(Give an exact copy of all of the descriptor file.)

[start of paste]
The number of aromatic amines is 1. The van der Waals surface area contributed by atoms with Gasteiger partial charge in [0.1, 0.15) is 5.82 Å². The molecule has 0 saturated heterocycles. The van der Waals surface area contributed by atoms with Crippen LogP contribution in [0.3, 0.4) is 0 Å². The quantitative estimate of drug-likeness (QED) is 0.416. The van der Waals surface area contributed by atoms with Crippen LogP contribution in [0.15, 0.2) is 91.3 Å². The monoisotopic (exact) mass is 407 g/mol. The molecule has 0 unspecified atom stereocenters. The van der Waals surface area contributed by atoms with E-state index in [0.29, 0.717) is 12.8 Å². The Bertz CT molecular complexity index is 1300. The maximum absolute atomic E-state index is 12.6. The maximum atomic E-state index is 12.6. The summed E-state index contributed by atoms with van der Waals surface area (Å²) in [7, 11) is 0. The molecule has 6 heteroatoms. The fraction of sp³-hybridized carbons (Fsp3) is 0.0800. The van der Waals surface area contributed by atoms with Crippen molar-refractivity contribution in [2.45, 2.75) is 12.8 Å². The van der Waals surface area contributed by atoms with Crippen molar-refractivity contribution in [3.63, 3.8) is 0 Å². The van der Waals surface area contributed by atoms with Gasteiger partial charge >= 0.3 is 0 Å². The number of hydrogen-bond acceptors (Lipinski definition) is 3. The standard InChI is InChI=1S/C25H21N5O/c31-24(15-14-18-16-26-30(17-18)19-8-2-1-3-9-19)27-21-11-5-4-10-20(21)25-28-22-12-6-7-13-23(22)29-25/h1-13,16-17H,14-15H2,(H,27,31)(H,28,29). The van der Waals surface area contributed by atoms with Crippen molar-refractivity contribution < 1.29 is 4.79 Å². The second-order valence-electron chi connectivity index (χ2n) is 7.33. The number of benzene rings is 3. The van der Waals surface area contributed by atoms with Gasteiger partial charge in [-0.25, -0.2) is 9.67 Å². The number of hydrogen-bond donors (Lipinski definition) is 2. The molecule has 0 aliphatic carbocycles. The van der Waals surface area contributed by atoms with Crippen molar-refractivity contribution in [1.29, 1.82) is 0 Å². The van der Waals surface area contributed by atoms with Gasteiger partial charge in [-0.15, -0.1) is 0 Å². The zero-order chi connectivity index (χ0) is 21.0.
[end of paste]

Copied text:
The number of aromatic amines is 1. The van der Waals surface area contributed by atoms with Gasteiger partial charge in [0.1, 0.15) is 5.82 Å². The molecule has 0 saturated heterocycles. The van der Waals surface area contributed by atoms with Crippen LogP contribution in [0.3, 0.4) is 0 Å². The quantitative estimate of drug-likeness (QED) is 0.416. The van der Waals surface area contributed by atoms with Crippen LogP contribution in [0.15, 0.2) is 91.3 Å². The monoisotopic (exact) mass is 407 g/mol. The molecule has 0 unspecified atom stereocenters. The van der Waals surface area contributed by atoms with E-state index in [0.29, 0.717) is 12.8 Å². The Bertz CT molecular complexity index is 1300. The maximum absolute atomic E-state index is 12.6. The maximum atomic E-state index is 12.6. The summed E-state index contributed by atoms with van der Waals surface area (Å²) in [7, 11) is 0. The molecule has 6 heteroatoms. The fraction of sp³-hybridized carbons (Fsp3) is 0.0800. The van der Waals surface area contributed by atoms with Crippen molar-refractivity contribution in [2.45, 2.75) is 12.8 Å². The van der Waals surface area contributed by atoms with Crippen molar-refractivity contribution in [3.63, 3.8) is 0 Å². The van der Waals surface area contributed by atoms with Gasteiger partial charge >= 0.3 is 0 Å². The number of hydrogen-bond acceptors (Lipinski definition) is 3. The standard InChI is InChI=1S/C25H21N5O/c31-24(15-14-18-16-26-30(17-18)19-8-2-1-3-9-19)27-21-11-5-4-10-20(21)25-28-22-12-6-7-13-23(22)29-25/h1-13,16-17H,14-15H2,(H,27,31)(H,28,29). The van der Waals surface area contributed by atoms with Crippen molar-refractivity contribution < 1.29 is 4.79 Å². The second-order valence-electron chi connectivity index (χ2n) is 7.33. The number of benzene rings is 3. The van der Waals surface area contributed by atoms with Gasteiger partial charge in [-0.25, -0.2) is 9.67 Å². The number of hydrogen-bond donors (Lipinski definition) is 2. The molecule has 0 aliphatic carbocycles. The van der Waals surface area contributed by atoms with Crippen molar-refractivity contribution in [1.29, 1.82) is 0 Å². The van der Waals surface area contributed by atoms with Gasteiger partial charge in [-0.15, -0.1) is 0 Å². The zero-order chi connectivity index (χ0) is 21.0.